This comes following the session of the party’s supreme organ, the National Executive Committee (NEC), which ended in the nation’s political capital Dodoma on May 17 this year. [Daily News, et al: May 18, 2012].
That development has been received with mixed feelings among stakeholders in the welfare of the country and its people. The stakeholders range from mass media organs and individuals to non-government activist organizations, including civil/society-based organisations.
One school of thought is of the view that, in doing what CCM has done — identifying areas the party considers sensitive and controversial, and virtually cautioning stakeholders on how they should go about arriving at their proposals — CCM is setting the pace and parameters for the constitutional review by trying to influence stakeholders’ thought processes.
For instance, CCM proposes that a political party which loses a legislative representative for any reason should be allowed to select a replacement among its ranks. That is as may be.
But, shouldn’t it be more democratically representative of the electorate’s will if the candidate who received the second highest number of votes at that particular election automatically succeeded to the vacant seat, regardless of party affiliation?
The detractors also cite as examples of that subtle influencing mode CCM’s rigid stand on continuing with the extant system of two governments — the Union and Zanzibar Governments. This is no doubt in response to persistent calls for either a single (Unity) Government, or three Governments, including ‘returning to the Government of Tanganyika!’
On the other hand, another school of thought sees the CCM move as a commendable one. If nothing else, this enables other stakeholders in the Constitution-making arena to know beforehand the ruling party’s position on what are highly sensitive political areas which also have great potential for controversy all round.
Then — but of course! — there would be a third school of thought (?), comprising people and institutions that are, for all practical purposes, indifferent to the Constitution-making exercise which is hotting up with the passage of time! These are the ‘I couldn’t care less’-types who are either too lazy to think for themselves, or just won’t bother!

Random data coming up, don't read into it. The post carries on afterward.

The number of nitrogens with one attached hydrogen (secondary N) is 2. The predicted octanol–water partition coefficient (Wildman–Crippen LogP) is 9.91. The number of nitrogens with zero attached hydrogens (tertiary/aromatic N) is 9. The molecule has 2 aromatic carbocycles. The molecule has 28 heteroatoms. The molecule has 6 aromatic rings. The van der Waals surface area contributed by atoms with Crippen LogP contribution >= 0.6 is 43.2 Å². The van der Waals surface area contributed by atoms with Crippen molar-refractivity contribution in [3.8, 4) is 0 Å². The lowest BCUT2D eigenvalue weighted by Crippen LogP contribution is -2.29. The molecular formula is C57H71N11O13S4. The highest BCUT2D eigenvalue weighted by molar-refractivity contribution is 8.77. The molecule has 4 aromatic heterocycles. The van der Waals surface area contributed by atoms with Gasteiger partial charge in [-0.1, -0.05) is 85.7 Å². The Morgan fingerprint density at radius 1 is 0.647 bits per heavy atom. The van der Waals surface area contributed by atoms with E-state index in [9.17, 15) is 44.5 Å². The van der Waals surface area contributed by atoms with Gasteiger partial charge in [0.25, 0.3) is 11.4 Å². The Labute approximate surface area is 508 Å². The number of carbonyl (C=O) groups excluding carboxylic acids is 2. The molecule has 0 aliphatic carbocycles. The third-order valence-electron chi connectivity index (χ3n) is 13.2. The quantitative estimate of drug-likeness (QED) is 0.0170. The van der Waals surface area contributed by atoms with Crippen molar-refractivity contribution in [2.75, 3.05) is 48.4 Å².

It will be remembered that President Jakaya Kikwete did set up a Constitutional Review Commission a few weeks ago, giving it 18 months of working life, to April 2014 when it must file a report of its findings. The Commission is charged with garnering views of the Tanzanian people (and other stakeholders) countrywide on the kind of Constitution they wish to have.
Indeed, this does not in any way guarantee new Constitution 18 months or so down the road — or in time for the next presidential, parliamentary and council elections tentatively slated for October 2015. Anything can happen in-between that could derail the otherwise noble exercise.
In any case, if the Commission’s work — and that of the Constituent Assembly which will be formed in due course of time and events — is thrown out through a plebiscite at which voters will be required to answer YES or NO signifying their acceptance or rejection of the proposed ‘Constitution,’ then Tanzanians will perforce fall back on the extant (1977) Constitution, “warts and all!”
This is principally why I stressed (elsewhere) the need for President Kikwete to ensure that Tanzanians get a truly ‘New Constitution’, which satisfies their needs, hopes and aspirations to the greatest degree that is humanly possible. [See ‘Presidential legacy: how will Kikwete be remembered? New Constitution & Kikwete Legacy: Business Times: November 25, 2011].
In viewing and reviewing CCM’s views on the Constitution-making that is currently spearheaded by Kikwete — the party’s national chairman who also doubles as Head of State and Government — I once again call upon the man to do his utmost in ensuring that the exercise does not flop like a damp squib.
He in particular and his government in general, owe it to Tanzanians and other stakeholders for the sake of the country’s welfare and wellbeing. For their part, the stakeholders should at this early stage give the man and his backers enough rope — and the benefit of doubt, in all fairness and without prejudice.
To that end, they should remember that CCM’s views on the constitution-making exercise are just that: raw proposals released for public consumption… Only that they have been made to the wrong audience, instead of being lodged with the Review Commission in due course. After all, if the early bird seeks to catch the worm, by parity of reasoning the worm must be up and about earlier... Right? Cheers!